School Theatre as an Example of Discourse Community
Everyone has successfully been able to join a discourse community. School clubs, sports teams, teachers, a job, a group of friends, or even a family can be classified into two words discourse community. According to James Paul Gee, “a discourse is a sort of identity kit which comes complete with the appropriate costume and instructions.” In other words, discourse communities have something in common, it is an idea of language and genre as a way of sharing and holding shared expectations, participation, and expression. According to swales they must fit within the six defining characteristics of a discourse community. I used to never even think of myself as being in a discourse community. I had never even known about the use of the word before this classroom. However, by using the six characteristics I was able to fit myself into several discourses: national honor society, golf team, my job chipotle, theatre, each of my classes, and my own family. I have decided to focus on theatre to break down into the six characteristics, according to Swales.
The first characteristic being each discourse has a broadly agreed set of public goals. For theatre specifically, the goal is to put on a good show for the audience. The crew rehearse and actors do research in order to portray a character and understand the connections between other characters and the storyline, techies memorizes light and music cues, the ensemble memorizes blocking for objects or when a filler is needed. In my case for when rehearsing for the role of Ms. Bingley I transformed into a different persona, someone who was rich and pompous. In other cases, when being a part of the ensemble you had to make up a character to help stay in character and remember every single movement of objects, and actors to maintain a smooth show. Everything the crew does down to acting, techies, backstage, or ensemble work is to make sure when the audience leaves, they leave happy.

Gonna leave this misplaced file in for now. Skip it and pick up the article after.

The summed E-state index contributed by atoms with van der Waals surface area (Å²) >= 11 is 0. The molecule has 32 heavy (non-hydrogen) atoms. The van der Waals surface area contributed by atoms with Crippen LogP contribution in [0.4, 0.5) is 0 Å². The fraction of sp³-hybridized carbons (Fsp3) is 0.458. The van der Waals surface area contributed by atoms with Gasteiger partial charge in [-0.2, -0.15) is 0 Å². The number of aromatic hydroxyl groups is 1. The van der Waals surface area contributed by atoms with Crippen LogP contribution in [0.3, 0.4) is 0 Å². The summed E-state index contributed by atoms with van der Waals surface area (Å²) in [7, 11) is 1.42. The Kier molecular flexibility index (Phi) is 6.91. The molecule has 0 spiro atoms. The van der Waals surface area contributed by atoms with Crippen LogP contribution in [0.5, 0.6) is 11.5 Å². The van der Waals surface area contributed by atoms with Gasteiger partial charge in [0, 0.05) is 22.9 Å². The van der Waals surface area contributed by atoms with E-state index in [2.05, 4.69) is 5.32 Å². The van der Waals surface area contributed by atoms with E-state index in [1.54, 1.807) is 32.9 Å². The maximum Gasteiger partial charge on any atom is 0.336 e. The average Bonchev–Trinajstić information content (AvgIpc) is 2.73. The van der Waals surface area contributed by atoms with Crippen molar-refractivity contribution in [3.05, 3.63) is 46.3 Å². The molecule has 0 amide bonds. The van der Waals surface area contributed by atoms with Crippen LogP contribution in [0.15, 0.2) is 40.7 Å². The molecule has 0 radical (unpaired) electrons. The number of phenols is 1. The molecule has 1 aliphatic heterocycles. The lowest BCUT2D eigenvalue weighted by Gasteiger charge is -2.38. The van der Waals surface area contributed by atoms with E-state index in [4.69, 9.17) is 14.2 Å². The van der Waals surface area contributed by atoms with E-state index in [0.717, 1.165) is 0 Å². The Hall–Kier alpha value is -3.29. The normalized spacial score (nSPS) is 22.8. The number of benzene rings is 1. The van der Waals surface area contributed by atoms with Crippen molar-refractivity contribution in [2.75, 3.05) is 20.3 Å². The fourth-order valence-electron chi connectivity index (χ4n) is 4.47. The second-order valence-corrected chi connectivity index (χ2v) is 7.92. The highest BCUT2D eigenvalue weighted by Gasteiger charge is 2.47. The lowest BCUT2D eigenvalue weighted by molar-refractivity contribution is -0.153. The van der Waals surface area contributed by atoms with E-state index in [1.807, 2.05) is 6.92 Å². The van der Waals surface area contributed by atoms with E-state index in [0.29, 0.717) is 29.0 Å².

Secondly, the communities must have mechanisms of communication among its members. The communication being anything verbally transmitted or written between people in order to transmit some kind of information important to reaching the goal. In theatre we had everyday face to face interactions with each in rehearsal in which we talked about opening, important dates, fundraising, and receiving feedback. We could take snips of video from backstage to watch back later and realizes any mistakes or changes we might want to do to take it to the next level. We the students also had reminders, social media platforms, group chats, face to face interactions outside of rehearsal. We were able to relay information about the performance. Because when in a discourse communication is fundamental within all the communities not just theatre in order to coordinate everything into motion.